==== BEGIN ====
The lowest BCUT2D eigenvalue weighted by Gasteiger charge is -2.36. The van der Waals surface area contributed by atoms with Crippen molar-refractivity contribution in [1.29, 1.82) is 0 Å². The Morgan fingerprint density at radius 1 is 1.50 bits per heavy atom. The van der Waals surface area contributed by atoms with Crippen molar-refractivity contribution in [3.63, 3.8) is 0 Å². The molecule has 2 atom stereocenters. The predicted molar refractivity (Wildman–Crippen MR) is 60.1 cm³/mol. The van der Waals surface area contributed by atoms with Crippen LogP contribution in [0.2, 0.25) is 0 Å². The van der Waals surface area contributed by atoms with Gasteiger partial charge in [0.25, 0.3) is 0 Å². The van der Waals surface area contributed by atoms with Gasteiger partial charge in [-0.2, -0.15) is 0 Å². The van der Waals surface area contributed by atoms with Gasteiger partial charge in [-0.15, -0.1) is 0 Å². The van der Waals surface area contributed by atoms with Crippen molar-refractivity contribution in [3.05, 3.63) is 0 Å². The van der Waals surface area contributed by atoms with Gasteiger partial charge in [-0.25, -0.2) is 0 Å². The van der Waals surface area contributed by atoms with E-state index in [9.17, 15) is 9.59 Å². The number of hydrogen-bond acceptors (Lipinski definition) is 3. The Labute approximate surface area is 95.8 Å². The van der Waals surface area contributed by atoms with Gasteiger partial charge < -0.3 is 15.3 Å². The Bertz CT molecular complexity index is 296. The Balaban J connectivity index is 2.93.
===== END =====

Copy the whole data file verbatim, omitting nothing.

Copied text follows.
The lowest BCUT2D eigenvalue weighted by Gasteiger charge is -2.36. The van der Waals surface area contributed by atoms with Crippen molar-refractivity contribution in [1.29, 1.82) is 0 Å². The Morgan fingerprint density at radius 1 is 1.50 bits per heavy atom. The van der Waals surface area contributed by atoms with Crippen molar-refractivity contribution in [3.63, 3.8) is 0 Å². The molecule has 2 atom stereocenters. The predicted molar refractivity (Wildman–Crippen MR) is 60.1 cm³/mol. The van der Waals surface area contributed by atoms with Crippen LogP contribution in [0.2, 0.25) is 0 Å². The van der Waals surface area contributed by atoms with Gasteiger partial charge in [0.25, 0.3) is 0 Å². The van der Waals surface area contributed by atoms with Gasteiger partial charge in [-0.2, -0.15) is 0 Å². The van der Waals surface area contributed by atoms with Gasteiger partial charge in [-0.15, -0.1) is 0 Å². The van der Waals surface area contributed by atoms with Crippen molar-refractivity contribution in [3.05, 3.63) is 0 Å². The van der Waals surface area contributed by atoms with Gasteiger partial charge in [-0.25, -0.2) is 0 Å². The van der Waals surface area contributed by atoms with E-state index in [9.17, 15) is 9.59 Å². The number of hydrogen-bond acceptors (Lipinski definition) is 3. The Labute approximate surface area is 95.8 Å². The van der Waals surface area contributed by atoms with Gasteiger partial charge < -0.3 is 15.3 Å². The Bertz CT molecular complexity index is 296. The Balaban J connectivity index is 2.93.